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Urban Agriculture Takes Root

By William Kraus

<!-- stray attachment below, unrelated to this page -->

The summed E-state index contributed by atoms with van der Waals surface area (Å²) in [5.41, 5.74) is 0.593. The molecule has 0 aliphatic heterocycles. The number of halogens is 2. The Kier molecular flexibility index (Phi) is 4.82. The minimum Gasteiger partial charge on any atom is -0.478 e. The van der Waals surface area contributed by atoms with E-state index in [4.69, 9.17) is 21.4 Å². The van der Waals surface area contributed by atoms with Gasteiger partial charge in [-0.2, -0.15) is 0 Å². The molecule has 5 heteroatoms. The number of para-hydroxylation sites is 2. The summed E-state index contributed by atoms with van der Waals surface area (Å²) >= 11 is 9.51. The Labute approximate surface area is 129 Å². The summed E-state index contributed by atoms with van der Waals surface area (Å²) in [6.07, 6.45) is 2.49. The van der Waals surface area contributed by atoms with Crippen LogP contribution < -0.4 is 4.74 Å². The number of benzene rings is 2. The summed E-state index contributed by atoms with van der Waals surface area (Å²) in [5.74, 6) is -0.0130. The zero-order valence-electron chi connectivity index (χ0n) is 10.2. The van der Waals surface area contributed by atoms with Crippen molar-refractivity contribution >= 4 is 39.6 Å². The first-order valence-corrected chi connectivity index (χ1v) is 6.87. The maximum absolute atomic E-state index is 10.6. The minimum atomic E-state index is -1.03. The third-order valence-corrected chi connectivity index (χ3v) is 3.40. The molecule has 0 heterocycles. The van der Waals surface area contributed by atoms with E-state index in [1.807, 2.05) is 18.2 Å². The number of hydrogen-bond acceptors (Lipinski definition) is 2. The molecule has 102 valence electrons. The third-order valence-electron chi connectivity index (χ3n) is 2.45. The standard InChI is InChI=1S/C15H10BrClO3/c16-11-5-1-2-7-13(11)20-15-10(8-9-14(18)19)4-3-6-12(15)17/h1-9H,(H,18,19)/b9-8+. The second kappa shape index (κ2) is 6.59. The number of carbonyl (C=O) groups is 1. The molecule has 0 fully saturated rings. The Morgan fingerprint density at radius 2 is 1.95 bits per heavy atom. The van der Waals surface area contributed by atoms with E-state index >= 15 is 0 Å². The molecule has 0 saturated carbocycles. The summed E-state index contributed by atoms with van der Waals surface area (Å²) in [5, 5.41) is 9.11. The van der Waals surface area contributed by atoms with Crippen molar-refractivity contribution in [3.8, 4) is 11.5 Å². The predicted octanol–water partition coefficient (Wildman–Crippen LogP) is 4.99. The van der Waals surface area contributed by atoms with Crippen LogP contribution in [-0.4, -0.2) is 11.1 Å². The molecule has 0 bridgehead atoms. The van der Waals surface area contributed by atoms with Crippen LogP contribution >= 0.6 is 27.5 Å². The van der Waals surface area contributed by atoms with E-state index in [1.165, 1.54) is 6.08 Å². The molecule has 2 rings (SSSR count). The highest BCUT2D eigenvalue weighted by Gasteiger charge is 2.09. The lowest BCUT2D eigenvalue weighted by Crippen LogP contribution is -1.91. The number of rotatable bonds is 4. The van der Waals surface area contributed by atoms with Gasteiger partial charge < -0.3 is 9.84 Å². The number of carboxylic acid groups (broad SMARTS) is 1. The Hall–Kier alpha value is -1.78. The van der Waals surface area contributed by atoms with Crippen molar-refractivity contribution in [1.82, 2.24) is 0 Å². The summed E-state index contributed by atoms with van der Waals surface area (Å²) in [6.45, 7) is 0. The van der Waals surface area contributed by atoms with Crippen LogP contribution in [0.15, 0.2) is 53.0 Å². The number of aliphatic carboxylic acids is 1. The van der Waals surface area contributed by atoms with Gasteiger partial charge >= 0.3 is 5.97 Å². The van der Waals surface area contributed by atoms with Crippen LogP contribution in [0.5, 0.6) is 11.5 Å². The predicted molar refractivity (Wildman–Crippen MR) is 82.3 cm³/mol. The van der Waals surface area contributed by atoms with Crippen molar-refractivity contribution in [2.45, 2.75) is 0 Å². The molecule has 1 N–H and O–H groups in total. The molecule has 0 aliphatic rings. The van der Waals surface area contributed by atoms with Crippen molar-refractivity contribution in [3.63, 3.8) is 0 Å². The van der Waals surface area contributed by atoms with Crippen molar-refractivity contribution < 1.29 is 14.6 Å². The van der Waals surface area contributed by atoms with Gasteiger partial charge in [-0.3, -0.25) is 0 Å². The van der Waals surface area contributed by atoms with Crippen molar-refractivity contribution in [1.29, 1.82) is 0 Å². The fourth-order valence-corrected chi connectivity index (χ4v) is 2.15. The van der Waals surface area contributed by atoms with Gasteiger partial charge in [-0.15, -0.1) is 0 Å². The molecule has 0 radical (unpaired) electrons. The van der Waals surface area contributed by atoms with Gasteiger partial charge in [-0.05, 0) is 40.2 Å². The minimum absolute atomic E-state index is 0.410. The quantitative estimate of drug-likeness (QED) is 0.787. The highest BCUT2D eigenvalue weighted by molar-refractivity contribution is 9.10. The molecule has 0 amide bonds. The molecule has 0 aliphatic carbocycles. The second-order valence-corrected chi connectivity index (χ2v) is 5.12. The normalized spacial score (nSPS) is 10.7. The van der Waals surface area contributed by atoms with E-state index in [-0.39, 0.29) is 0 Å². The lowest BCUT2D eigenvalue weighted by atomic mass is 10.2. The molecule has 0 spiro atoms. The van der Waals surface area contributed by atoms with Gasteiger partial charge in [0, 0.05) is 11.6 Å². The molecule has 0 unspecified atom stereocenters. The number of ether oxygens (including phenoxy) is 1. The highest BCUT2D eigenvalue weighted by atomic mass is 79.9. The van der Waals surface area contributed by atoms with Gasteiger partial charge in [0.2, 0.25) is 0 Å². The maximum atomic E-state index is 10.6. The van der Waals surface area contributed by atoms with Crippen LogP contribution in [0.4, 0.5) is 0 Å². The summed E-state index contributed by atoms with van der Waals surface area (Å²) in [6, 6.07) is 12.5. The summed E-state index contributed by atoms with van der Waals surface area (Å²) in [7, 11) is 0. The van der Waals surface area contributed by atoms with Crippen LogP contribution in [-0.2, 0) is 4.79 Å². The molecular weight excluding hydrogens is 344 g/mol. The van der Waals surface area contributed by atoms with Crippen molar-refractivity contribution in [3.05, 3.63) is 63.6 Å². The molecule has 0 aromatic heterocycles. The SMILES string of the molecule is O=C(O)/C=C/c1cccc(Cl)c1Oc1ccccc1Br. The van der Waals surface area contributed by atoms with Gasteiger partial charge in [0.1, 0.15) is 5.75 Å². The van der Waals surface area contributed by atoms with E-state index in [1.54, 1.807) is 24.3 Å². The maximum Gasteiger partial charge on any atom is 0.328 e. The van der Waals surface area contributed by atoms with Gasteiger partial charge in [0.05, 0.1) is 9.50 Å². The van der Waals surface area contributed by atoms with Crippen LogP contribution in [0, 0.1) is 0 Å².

As Detroit's population has fallen to less than half the number of residents it had fifty years ago, urban agriculture is giving hope to a battered city. Community gardens offer physical and mental health benefits, job training, and environmental improvements as they help residents come together and put abandoned land to good use. Advocates can help low-income communities launch urban agriculture by advising on land-use questions and helping community groups negotiate purchase, leasing, or licensing of public land.

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